Okay, potential DevCon 2012 speakers, it is time to submit your proposal. You have until May 19 to do it and that will be here before you know it, so don’t procrastinate.
Before you submit your proposal, keep a few things in mind…
DevCon 2012 will feature more types of sessions than ever before
In addition to traditional conference sessions and panel discussions, we will be adding Birds-of-a-Feather sessions and Lightning Talks. A Birds-of-a-Feather session is not a traditional talk, but rather a topic. Put two people together interested in the same topic and you’ve got birds-of-a-feather. If enough people are interested, we might do lunch tables divided by BoF topic.
Got something you want to tell the rest of us about, but that doesn’t warrant a full-blown presentation? A lightning talk is for you. We’ll make a decision on the time limit later, but it is likely going to be in the neighborhood of 5 to 10 minutes per presenter, strictly enforced. We may also decide to ban slides and demos.
Please do NOT submit a session proposal for Birds-of-a-Feather topics or for Lightning Talks. We will organize these much closer to (and even at) the event.
Give the Crowd What they Want
If you need some inspiration, I’ve created a forum topic where community members will hopefully suggest sessions they would like to see. If you can’t or don’t want to present, but you have an idea for a session, post a reply to that thread. And if you see a hot session idea that you know something about, jump on it!
Find a Niche
To give you an idea of the types of sessions we’re looking for, all sessions should be able to fit into one of several categories, which I’ll describe below. I don’t want to call these “tracks” just yet–they are more like “buckets” at this point. I want to make sure we have good coverage of all of these areas.
Mobile. Alfresco, to go. These sessions are about developing mobile applications on top of the Alfresco platform including the Alfresco iOS app, the Alfresco Android app, or custom mobile applications. Sessions in this category shouldn’t limit themselves to SDK-level discussions–they could also include examples of how mobile rollouts were improved by leveraging Alfresco technology.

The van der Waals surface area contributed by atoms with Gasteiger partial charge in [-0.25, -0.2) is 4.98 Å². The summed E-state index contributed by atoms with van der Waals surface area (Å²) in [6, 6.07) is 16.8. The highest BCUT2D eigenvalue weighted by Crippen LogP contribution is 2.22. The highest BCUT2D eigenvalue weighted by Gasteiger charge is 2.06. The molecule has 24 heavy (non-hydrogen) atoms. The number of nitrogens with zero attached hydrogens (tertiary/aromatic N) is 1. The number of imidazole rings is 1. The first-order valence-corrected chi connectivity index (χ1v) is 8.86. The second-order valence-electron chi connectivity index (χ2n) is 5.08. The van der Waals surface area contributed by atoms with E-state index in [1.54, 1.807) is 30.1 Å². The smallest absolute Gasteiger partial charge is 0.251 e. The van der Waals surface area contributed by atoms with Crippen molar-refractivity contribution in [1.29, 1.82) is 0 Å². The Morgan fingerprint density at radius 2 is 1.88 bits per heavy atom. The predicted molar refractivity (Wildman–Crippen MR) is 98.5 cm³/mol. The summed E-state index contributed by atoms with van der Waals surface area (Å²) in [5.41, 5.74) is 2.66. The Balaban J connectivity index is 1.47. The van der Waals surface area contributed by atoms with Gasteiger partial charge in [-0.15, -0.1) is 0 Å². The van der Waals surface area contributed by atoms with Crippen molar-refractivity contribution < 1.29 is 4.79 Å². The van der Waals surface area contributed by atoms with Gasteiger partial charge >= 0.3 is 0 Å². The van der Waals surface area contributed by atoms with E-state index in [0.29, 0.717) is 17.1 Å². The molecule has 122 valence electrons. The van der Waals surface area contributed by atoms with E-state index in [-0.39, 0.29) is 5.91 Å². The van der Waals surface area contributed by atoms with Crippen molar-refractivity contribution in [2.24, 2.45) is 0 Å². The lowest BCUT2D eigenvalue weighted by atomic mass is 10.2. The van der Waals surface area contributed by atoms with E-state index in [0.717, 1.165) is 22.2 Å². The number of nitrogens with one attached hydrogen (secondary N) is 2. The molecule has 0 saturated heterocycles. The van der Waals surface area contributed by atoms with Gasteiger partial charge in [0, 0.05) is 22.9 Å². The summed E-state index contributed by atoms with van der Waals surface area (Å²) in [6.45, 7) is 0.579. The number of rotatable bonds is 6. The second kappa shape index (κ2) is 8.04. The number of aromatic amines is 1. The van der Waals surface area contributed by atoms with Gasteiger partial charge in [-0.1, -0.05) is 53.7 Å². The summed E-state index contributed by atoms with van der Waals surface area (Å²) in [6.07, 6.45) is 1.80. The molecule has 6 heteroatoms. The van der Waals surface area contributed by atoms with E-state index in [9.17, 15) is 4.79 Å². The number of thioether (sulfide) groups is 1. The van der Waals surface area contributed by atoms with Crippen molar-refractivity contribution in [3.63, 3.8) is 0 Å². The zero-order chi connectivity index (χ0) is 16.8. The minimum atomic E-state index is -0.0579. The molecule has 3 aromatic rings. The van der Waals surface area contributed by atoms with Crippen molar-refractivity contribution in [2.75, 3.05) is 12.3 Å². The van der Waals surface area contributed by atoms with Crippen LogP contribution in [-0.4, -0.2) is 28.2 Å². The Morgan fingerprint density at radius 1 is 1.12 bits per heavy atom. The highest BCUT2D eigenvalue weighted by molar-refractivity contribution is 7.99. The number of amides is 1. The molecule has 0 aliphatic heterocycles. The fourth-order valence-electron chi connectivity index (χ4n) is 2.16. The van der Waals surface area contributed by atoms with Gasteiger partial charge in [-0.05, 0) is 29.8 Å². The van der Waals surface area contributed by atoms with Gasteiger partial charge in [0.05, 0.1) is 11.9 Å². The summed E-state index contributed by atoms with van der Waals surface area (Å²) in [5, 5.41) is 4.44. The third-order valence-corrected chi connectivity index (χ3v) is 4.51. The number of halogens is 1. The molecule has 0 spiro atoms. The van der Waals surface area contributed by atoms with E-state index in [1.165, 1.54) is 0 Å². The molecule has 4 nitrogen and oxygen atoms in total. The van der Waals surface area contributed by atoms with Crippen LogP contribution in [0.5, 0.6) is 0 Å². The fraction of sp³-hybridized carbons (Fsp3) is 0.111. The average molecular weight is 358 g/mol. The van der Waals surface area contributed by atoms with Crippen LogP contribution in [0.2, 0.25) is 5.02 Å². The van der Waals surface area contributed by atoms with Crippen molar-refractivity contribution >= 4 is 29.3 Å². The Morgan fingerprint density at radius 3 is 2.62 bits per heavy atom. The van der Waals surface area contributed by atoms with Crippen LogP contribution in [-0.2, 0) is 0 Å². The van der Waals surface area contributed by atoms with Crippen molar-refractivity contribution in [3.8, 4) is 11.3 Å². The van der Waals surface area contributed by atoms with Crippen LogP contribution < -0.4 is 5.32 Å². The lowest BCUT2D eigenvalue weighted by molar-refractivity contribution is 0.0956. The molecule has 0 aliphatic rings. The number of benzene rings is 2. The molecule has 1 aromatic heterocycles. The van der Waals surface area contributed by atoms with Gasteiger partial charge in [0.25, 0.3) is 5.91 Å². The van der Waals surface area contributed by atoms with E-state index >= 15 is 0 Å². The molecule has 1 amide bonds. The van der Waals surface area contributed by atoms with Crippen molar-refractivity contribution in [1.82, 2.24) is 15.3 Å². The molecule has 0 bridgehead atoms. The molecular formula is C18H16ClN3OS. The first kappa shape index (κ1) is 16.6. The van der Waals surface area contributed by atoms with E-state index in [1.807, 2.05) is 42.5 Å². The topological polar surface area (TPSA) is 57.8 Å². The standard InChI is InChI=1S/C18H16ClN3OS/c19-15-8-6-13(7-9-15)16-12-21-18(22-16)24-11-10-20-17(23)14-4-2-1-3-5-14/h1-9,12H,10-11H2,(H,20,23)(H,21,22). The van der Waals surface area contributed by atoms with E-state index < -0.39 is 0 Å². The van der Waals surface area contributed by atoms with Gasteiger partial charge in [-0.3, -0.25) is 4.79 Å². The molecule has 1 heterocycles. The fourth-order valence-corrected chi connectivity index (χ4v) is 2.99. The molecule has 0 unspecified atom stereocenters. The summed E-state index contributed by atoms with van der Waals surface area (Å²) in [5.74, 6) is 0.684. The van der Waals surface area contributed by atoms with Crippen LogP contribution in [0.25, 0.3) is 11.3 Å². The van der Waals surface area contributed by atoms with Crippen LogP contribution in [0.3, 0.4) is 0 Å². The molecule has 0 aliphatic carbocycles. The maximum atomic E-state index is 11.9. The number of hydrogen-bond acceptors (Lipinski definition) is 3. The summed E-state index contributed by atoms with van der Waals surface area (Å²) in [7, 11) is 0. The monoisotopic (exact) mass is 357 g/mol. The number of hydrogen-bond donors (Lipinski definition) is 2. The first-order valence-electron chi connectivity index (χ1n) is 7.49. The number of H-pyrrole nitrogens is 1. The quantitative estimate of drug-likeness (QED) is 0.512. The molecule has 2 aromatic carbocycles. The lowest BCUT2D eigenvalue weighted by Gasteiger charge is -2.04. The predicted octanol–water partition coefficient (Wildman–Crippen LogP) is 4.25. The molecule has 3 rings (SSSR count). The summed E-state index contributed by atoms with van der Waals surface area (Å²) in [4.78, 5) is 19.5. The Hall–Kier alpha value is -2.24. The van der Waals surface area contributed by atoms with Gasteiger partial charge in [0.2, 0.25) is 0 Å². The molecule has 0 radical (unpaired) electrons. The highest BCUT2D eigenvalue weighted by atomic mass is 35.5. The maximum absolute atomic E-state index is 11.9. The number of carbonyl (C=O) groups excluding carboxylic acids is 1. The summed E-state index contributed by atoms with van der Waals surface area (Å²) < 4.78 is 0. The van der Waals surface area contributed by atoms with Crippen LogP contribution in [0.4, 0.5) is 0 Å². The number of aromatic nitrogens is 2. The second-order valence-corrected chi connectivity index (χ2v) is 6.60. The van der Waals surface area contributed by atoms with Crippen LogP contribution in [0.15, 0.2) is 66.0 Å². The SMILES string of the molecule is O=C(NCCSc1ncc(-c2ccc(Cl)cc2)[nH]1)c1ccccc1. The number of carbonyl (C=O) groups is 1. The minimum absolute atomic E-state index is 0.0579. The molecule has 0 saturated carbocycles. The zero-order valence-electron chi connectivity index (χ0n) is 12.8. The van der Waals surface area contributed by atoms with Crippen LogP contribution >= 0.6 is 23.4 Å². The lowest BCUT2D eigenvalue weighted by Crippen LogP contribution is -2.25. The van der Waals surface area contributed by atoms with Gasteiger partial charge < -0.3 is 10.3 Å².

Cloud. Got your head in the clouds? Share your experience running Alfresco on both private and public cloud infrastructure. How does infrastructure like Amazon EC2, S3, and VMWare affect your implementation? Alfresco will provide an in-depth look at Hybrid Cloud Synchronization. And we will unveil the latest news and share lessons learned around our own cloud-based platform.
Web Content Services. This category is for discussing Web Content Management solutions built on top of the Alfresco repository. Built a system that leverages Drupal, Crafter, Liferay, or Alfresco Web Quick Start? Give us the details. Have you taken advantage of Alfresco’s social publishing framework? What did you build? Why did you pick the front-end that you did? What would you do differently? Did you move off of an AVM-based solution? How did that go?
Getting Started with Alfresco. We’ve got a broad and sometimes complex platform. Sessions in this category flatten the learning curve for newcomers who want to learn how to set up an Alfresco development environment, what the Alfresco extension points are, which API to use, how to write web scripts, content modeling basics, and how to do basic configuration of the user interface. Attendees come to this talk to find out what their next steps should be. Experienced speakers share what they wish they would have known when they were starting out.